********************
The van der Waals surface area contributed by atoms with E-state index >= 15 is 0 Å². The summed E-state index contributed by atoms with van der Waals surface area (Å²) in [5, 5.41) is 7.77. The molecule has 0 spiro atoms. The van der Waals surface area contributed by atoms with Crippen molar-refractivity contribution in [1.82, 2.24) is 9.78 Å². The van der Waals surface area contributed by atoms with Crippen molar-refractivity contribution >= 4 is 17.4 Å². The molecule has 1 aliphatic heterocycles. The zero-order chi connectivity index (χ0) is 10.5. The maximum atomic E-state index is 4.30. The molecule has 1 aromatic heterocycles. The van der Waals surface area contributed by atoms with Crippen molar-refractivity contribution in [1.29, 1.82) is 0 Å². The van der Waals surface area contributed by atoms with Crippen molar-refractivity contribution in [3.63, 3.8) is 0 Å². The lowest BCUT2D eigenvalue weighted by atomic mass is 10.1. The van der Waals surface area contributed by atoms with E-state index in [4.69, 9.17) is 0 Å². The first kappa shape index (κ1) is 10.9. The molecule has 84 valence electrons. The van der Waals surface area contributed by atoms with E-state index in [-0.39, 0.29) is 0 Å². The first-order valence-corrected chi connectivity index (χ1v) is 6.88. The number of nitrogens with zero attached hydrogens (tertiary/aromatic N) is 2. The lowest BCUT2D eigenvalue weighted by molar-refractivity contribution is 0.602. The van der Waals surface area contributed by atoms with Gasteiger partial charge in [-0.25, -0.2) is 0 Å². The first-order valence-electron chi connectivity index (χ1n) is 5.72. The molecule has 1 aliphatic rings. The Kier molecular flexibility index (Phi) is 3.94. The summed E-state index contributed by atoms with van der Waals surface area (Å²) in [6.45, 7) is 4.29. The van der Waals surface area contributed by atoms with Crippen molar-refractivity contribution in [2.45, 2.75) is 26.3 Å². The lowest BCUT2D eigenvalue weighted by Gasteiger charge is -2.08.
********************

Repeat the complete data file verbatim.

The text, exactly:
The van der Waals surface area contributed by atoms with E-state index >= 15 is 0 Å². The summed E-state index contributed by atoms with van der Waals surface area (Å²) in [5, 5.41) is 7.77. The molecule has 0 spiro atoms. The van der Waals surface area contributed by atoms with Crippen molar-refractivity contribution in [1.82, 2.24) is 9.78 Å². The van der Waals surface area contributed by atoms with Crippen molar-refractivity contribution >= 4 is 17.4 Å². The molecule has 1 aliphatic heterocycles. The zero-order chi connectivity index (χ0) is 10.5. The maximum atomic E-state index is 4.30. The molecule has 1 aromatic heterocycles. The van der Waals surface area contributed by atoms with Crippen molar-refractivity contribution in [1.29, 1.82) is 0 Å². The van der Waals surface area contributed by atoms with Crippen molar-refractivity contribution in [3.63, 3.8) is 0 Å². The lowest BCUT2D eigenvalue weighted by atomic mass is 10.1. The van der Waals surface area contributed by atoms with E-state index in [4.69, 9.17) is 0 Å². The first kappa shape index (κ1) is 10.9. The molecule has 84 valence electrons. The van der Waals surface area contributed by atoms with E-state index in [-0.39, 0.29) is 0 Å². The first-order valence-corrected chi connectivity index (χ1v) is 6.88. The number of nitrogens with zero attached hydrogens (tertiary/aromatic N) is 2. The lowest BCUT2D eigenvalue weighted by molar-refractivity contribution is 0.602. The van der Waals surface area contributed by atoms with Gasteiger partial charge in [-0.25, -0.2) is 0 Å². The first-order valence-electron chi connectivity index (χ1n) is 5.72. The molecule has 1 aliphatic rings. The Kier molecular flexibility index (Phi) is 3.94. The summed E-state index contributed by atoms with van der Waals surface area (Å²) in [6.45, 7) is 4.29. The van der Waals surface area contributed by atoms with Crippen molar-refractivity contribution in [2.45, 2.75) is 26.3 Å². The lowest BCUT2D eigenvalue weighted by Gasteiger charge is -2.08.